Herod is terrified at this birth. It’s as if he had a premonition about the first being last and the meek inheriting the earth and knew that he wouldn’t fare well in Jesus’ system. He understood that there was no way for him to stay the way he was—on top—in control. He understood and it scared him. Deplorable as it is, his is the only reaction to Jesus that conveys an awareness of the profound effect Jesus would have on individuals and a world about to be turned upside down.
And yet if he got more of the picture than anyone else, he, like everyone else, didn’t get enough of it. The promise of Christ’s reign brought hope and peace and the possibility for a new way of living for everyone—Herod included. But Herod liked the way things were and feared change. In his eyes, he had a lot to lose if in fact the world—his world—were re-structured. As a king, he may have thought he could protect his power, his wealth, his might. But it was precisely holding so tightly to his interests that he could not embrace the good news in any form. For all his power, in the end, he was a paranoid old man who knew just how fleeting his power really was. And all it took was the rumor of this baby king to scare the daylights out of Herod.
And so Herod ruthlessly sought to eliminate his rival. Not knowing specifically who this rival was, he eliminated any bodies who fit the description: two-year-old or younger baby boys in Bethlehem. Why Herod? Why this dangerous and terrible story? Because the reaction of the power of the status quo (fear-based though it may be) is to lash out in violence with might and it leads to terrible grief.
Those are the first five parts of the gospel of Matthew. With Matthew presumably written after Mark, the Jesus story has already been told. Mark got it down. So what’s left is how that story gets particularized into different contexts. Matthew was writing a congregation. He could have just read them Mark. He didn’t. Not because Mark didn’t get the essentials across. He does. It’s because Matthew was thinking less about only Jesus and more about his congregation.
Matthew’s written for a church—a particular group of Jewish Christians who had just left (or just been kicked out of) the synagogue. They’re grieving. They’re confused. They still consider themselves Jewish, but they’re redefining what they mean by that. So Matthew writes this beginning less to get right into the Jesus story, as to provide incentive for this particular congregation to pay attention to the Jesus story. This is, in fact, a story not so much about Jesus, but about Israel, about Joseph, those foreigners, that congregation for which Matthew was written. It’s not so much about Jesus as it is about God. From the get-go, Matthew suggests he’s telling a bigger story than the story of Jesus and that Jesus fits into this bigger story/this bigger truth/this bigger reality.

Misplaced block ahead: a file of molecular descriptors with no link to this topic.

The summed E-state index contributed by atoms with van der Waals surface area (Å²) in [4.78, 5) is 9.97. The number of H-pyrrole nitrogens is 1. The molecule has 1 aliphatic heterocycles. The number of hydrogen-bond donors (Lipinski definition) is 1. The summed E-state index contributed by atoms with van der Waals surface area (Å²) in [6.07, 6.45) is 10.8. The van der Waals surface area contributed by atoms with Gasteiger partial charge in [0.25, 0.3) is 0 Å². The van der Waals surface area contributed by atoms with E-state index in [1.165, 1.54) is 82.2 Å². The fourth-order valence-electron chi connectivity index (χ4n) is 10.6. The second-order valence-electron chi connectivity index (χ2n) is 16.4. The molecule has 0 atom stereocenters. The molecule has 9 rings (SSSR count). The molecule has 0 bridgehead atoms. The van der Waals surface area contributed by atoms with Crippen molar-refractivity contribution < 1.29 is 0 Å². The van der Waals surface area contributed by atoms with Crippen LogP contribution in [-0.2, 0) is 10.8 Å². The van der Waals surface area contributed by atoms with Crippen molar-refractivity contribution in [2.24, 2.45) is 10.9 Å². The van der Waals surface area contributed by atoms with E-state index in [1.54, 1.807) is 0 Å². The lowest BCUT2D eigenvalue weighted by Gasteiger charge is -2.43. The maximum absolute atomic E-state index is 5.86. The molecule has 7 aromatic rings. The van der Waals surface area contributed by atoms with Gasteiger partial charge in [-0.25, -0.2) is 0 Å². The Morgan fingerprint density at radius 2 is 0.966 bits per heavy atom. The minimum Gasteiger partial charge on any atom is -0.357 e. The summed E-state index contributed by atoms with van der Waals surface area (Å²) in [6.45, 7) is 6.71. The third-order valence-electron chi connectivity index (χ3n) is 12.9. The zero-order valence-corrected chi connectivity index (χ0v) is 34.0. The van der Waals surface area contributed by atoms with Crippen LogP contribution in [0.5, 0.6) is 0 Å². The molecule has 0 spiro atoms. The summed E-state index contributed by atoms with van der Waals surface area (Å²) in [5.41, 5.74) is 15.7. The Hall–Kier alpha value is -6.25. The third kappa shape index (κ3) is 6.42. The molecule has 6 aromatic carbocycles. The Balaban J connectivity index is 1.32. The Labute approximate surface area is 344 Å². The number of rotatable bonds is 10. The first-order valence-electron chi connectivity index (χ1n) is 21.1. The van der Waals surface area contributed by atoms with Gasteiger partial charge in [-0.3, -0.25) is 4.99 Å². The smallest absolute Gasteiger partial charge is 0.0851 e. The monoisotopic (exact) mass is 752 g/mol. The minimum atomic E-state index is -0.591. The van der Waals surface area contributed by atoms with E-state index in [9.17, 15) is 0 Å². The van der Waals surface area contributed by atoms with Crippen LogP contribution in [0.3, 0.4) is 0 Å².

What a word for that congregation to hear about—a word that starts off so Jewish but can’t be confined to that, a word about a righteousness that doesn’t have to do with the writings and teachings of the Jews, but about facilitating the way of Jesus, a word about a story for the world, a word about feeling rejected and exiled, about coming home, about grief and loss. What an affirmation for a congregation of people of Jewish heritage and Christian faith—struggling to claim their heritage within their future.
In terms of Mark’s criteria, nothing is essential to the drive to the cross, the central truth of the Jesus story. Even though there’s risk and danger, there’s nothing about the sacrificial love and discipline that lead to the cross. But Matthew’s not in as big a hurry to get to the cross. More interested in what happens along the way. In Mark’s gospel, Jesus’ identity is kept secret. It’s a poorly kept secret what with just about every evil spirit confessing him son of God, but nonetheless, the authority of Jesus is not obvious until the denial of Jesus that is the cross, and the denial of the cross that is God. In Matthew, Jesus’ authority as teacher is important—Jesus’ authority as the new Moses, and Moses had a birthstory …. Does it come as a surprise to you that according to midrash, a star marked the birth of Moses? And so Jesus’ authority is vindicated even as a baby. And it’s an authority that, from the beginning, transcends Israel and transcends Judaism. None of the gospels deny the cross is crucial, but while Mark’s Jesus seems driven to the cross, Matthew’s meanders a little more. In Mark’s gospel, the focus is on Jesus. Matthew looks more to include the disciples on the way.
Remember last week, the story complete without the Christmas story? This week, we have the Christmas story, but we acknowledge that it remains unfinished without the rest of the story. It serves as invitation to the rest of the story. So this second week of Advent, go home from worship and take with you the affirmation and celebration of a Christmas story bigger than any Christmas story. The idea now that as important as Christmas is, a birth narrative doesn’t have to be told, and if it is told, it may be to remind us that the birth of Jesus is but part of a much bigger story. Take the warning that if you were to hear an angel, it might well mean you would have to revise your understanding of your faith, that if you facilitate the way of God in the world, you may end up running for your life, but it’s the life that truly is life you’re running to.